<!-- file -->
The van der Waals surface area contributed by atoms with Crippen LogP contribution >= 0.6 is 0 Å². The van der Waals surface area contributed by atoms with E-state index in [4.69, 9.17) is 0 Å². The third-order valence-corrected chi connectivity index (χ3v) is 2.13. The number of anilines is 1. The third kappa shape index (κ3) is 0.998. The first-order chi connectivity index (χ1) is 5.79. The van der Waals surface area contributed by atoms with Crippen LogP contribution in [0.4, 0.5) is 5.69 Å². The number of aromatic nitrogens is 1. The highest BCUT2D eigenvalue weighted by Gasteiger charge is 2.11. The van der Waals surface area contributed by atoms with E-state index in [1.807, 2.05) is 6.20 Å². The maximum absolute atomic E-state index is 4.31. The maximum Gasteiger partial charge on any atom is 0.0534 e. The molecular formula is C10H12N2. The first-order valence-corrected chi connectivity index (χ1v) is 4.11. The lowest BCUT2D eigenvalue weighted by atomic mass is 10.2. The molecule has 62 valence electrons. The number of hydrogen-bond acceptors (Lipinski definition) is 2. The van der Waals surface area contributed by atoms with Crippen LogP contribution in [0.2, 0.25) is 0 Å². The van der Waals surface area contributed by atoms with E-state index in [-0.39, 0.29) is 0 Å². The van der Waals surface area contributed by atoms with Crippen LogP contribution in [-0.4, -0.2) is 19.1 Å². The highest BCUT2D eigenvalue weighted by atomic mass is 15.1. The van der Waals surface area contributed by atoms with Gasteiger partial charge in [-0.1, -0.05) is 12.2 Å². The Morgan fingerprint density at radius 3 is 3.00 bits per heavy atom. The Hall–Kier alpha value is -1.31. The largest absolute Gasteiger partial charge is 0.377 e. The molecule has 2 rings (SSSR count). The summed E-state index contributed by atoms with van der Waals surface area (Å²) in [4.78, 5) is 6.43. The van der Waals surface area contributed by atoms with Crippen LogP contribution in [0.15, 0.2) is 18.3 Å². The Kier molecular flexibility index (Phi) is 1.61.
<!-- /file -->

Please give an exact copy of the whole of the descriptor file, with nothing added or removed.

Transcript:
The van der Waals surface area contributed by atoms with Crippen LogP contribution >= 0.6 is 0 Å². The van der Waals surface area contributed by atoms with E-state index in [4.69, 9.17) is 0 Å². The third-order valence-corrected chi connectivity index (χ3v) is 2.13. The number of anilines is 1. The third kappa shape index (κ3) is 0.998. The first-order chi connectivity index (χ1) is 5.79. The van der Waals surface area contributed by atoms with Crippen LogP contribution in [0.4, 0.5) is 5.69 Å². The number of aromatic nitrogens is 1. The highest BCUT2D eigenvalue weighted by Gasteiger charge is 2.11. The van der Waals surface area contributed by atoms with E-state index in [1.807, 2.05) is 6.20 Å². The maximum absolute atomic E-state index is 4.31. The maximum Gasteiger partial charge on any atom is 0.0534 e. The molecular formula is C10H12N2. The first-order valence-corrected chi connectivity index (χ1v) is 4.11. The lowest BCUT2D eigenvalue weighted by atomic mass is 10.2. The molecule has 62 valence electrons. The number of hydrogen-bond acceptors (Lipinski definition) is 2. The van der Waals surface area contributed by atoms with Crippen LogP contribution in [0.2, 0.25) is 0 Å². The van der Waals surface area contributed by atoms with E-state index in [-0.39, 0.29) is 0 Å². The van der Waals surface area contributed by atoms with Crippen LogP contribution in [-0.4, -0.2) is 19.1 Å². The highest BCUT2D eigenvalue weighted by atomic mass is 15.1. The van der Waals surface area contributed by atoms with Gasteiger partial charge in [-0.1, -0.05) is 12.2 Å². The Morgan fingerprint density at radius 3 is 3.00 bits per heavy atom. The Hall–Kier alpha value is -1.31. The largest absolute Gasteiger partial charge is 0.377 e. The molecule has 2 rings (SSSR count). The summed E-state index contributed by atoms with van der Waals surface area (Å²) in [4.78, 5) is 6.43. The van der Waals surface area contributed by atoms with Crippen LogP contribution in [0.15, 0.2) is 18.3 Å². The Kier molecular flexibility index (Phi) is 1.61.